The Israeli Labor Party has decided to temporarily sever all ties with its British counterpart following allegations of anti-Semitism aimed at leader Jeremy Corbyn.
The party said it could not maintain relations with Corbyn, citing his perceived failure to tackle alleged anti-Semitism within the Labour Party. A letter sent to Corbyn, who is avowedly pro-Palestinian, also stated that his “public hatred” of Israel’s state policies acted as a deterrent to any constructive relations.
Israel’s Labor leader Avi Gabbay wrote: “We cannot retain relations with you, leader of Labour Party UK, while you fail to adequately address the anti-Semitism within Labour Party UK.”
He proceeded to claim that it was Corbyn’s responsibility “to acknowledge the hostility that you have shown to the Jewish community and the anti-Semitic statements and actions you have allowed as leader of the Labour Party UK.”
“This is in addition to your very public hatred of the policies of the government of the State of Israel, many of which regard the security of our citizens and actions of our soldiers – policies where the opposition and coalition in Israel are aligned.”
It comes after Corbyn was once again confronted with accusations of him being sympathetic to anti-Semites. Hundreds protested against Labour’s alleged anti-Semitism outside the party’s HQ and Parliament Square. Two Jewish groups were behind the protest: the Board of Deputies of British Jews and the Jewish Leadership Council. In an open letter, the former wrote that Corbyn has a “conspiratorial worldview in which mainstream Jewish communities are… a hostile enemy.”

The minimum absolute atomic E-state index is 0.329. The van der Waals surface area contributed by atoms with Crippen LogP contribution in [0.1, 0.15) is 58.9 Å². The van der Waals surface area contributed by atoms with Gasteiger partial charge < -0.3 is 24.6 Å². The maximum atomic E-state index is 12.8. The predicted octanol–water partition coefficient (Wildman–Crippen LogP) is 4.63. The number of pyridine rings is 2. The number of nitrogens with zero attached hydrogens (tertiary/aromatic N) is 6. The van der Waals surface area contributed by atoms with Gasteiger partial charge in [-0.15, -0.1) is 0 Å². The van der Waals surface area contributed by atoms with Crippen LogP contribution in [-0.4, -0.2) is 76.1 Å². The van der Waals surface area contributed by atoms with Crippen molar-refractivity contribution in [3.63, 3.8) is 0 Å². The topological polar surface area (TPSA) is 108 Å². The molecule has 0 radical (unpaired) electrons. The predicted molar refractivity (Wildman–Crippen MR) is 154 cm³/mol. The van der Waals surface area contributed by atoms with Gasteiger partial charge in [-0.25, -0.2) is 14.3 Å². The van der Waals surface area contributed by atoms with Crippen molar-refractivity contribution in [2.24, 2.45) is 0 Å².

The Labour leader was, however, backed by the Jewish Voice for Labour, who said: “We are appalled by the actions and statements of the Board of Deputies. They do not represent us or the many Jews in the party who share Jeremy Corbyn’s vision for social justice and fairness. Jeremy’s consistent commitment to anti-racism is all the more needed now.”
Corbyn, who has been a lifelong campaigner against racism, has faced accusations of anti-Semitism ever since he became leader, initially due to his endorsement of dialogue with Hamas and Hezbollah, who he described as “our friends.” The accusations flared up again at the end of March after Corbyn expressed online support for a muralist whose work had anti-Semitic tropes.
Corbyn has a history of defending Palestinian rights. Most recently, he condemned Israel for its “inhumane” killing of Palestinians on its border with Gaza. Dozens of Palestinians were killed when Israeli soldiers opened fire on protesters.
“They [Palestinians] have a right to protest against their appalling conditions and the continuing blockade and occupation of Palestinian land, and in support of their right to return to their homes and their right to self-determination,” Corbyn said.
He endorses the UN’s two-state solution, which envisages a State of Palestine alongside that of Israel.
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